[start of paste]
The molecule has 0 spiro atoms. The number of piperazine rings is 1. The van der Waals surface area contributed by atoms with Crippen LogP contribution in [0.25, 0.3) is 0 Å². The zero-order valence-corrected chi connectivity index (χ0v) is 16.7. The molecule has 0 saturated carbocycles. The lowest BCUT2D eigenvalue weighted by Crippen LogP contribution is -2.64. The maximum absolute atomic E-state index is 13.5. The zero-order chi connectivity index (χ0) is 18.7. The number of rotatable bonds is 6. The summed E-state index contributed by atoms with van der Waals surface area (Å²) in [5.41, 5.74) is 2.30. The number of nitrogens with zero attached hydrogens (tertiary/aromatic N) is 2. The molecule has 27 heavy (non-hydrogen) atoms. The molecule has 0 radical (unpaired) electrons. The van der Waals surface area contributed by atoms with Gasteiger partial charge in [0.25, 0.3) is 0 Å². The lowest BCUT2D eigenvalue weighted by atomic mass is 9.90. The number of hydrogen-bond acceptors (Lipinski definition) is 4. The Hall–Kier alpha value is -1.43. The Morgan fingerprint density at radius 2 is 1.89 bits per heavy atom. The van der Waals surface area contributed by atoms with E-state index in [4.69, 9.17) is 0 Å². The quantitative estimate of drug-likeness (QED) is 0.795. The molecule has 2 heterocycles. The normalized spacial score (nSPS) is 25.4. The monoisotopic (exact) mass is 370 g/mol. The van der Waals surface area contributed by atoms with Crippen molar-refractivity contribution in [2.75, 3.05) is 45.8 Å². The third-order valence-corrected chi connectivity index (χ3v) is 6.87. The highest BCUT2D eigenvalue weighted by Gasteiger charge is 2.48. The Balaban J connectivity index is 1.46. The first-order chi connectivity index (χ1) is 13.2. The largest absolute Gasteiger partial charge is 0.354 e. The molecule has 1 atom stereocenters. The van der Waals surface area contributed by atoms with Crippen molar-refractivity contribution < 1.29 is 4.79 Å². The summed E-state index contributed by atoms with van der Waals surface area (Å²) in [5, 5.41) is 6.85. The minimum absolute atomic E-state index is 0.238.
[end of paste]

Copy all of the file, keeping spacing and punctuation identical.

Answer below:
The molecule has 0 spiro atoms. The number of piperazine rings is 1. The van der Waals surface area contributed by atoms with Crippen LogP contribution in [0.25, 0.3) is 0 Å². The zero-order valence-corrected chi connectivity index (χ0v) is 16.7. The molecule has 0 saturated carbocycles. The lowest BCUT2D eigenvalue weighted by Crippen LogP contribution is -2.64. The maximum absolute atomic E-state index is 13.5. The zero-order chi connectivity index (χ0) is 18.7. The number of rotatable bonds is 6. The summed E-state index contributed by atoms with van der Waals surface area (Å²) in [5.41, 5.74) is 2.30. The number of nitrogens with zero attached hydrogens (tertiary/aromatic N) is 2. The molecule has 27 heavy (non-hydrogen) atoms. The molecule has 0 radical (unpaired) electrons. The van der Waals surface area contributed by atoms with Gasteiger partial charge in [0.25, 0.3) is 0 Å². The lowest BCUT2D eigenvalue weighted by atomic mass is 9.90. The number of hydrogen-bond acceptors (Lipinski definition) is 4. The Hall–Kier alpha value is -1.43. The Morgan fingerprint density at radius 2 is 1.89 bits per heavy atom. The van der Waals surface area contributed by atoms with E-state index in [4.69, 9.17) is 0 Å². The quantitative estimate of drug-likeness (QED) is 0.795. The molecule has 2 heterocycles. The normalized spacial score (nSPS) is 25.4. The monoisotopic (exact) mass is 370 g/mol. The van der Waals surface area contributed by atoms with Crippen molar-refractivity contribution in [2.75, 3.05) is 45.8 Å². The third-order valence-corrected chi connectivity index (χ3v) is 6.87. The highest BCUT2D eigenvalue weighted by Gasteiger charge is 2.48. The Balaban J connectivity index is 1.46. The first-order chi connectivity index (χ1) is 13.2. The largest absolute Gasteiger partial charge is 0.354 e. The molecule has 1 atom stereocenters. The van der Waals surface area contributed by atoms with Crippen molar-refractivity contribution < 1.29 is 4.79 Å². The summed E-state index contributed by atoms with van der Waals surface area (Å²) in [5, 5.41) is 6.85. The minimum absolute atomic E-state index is 0.238.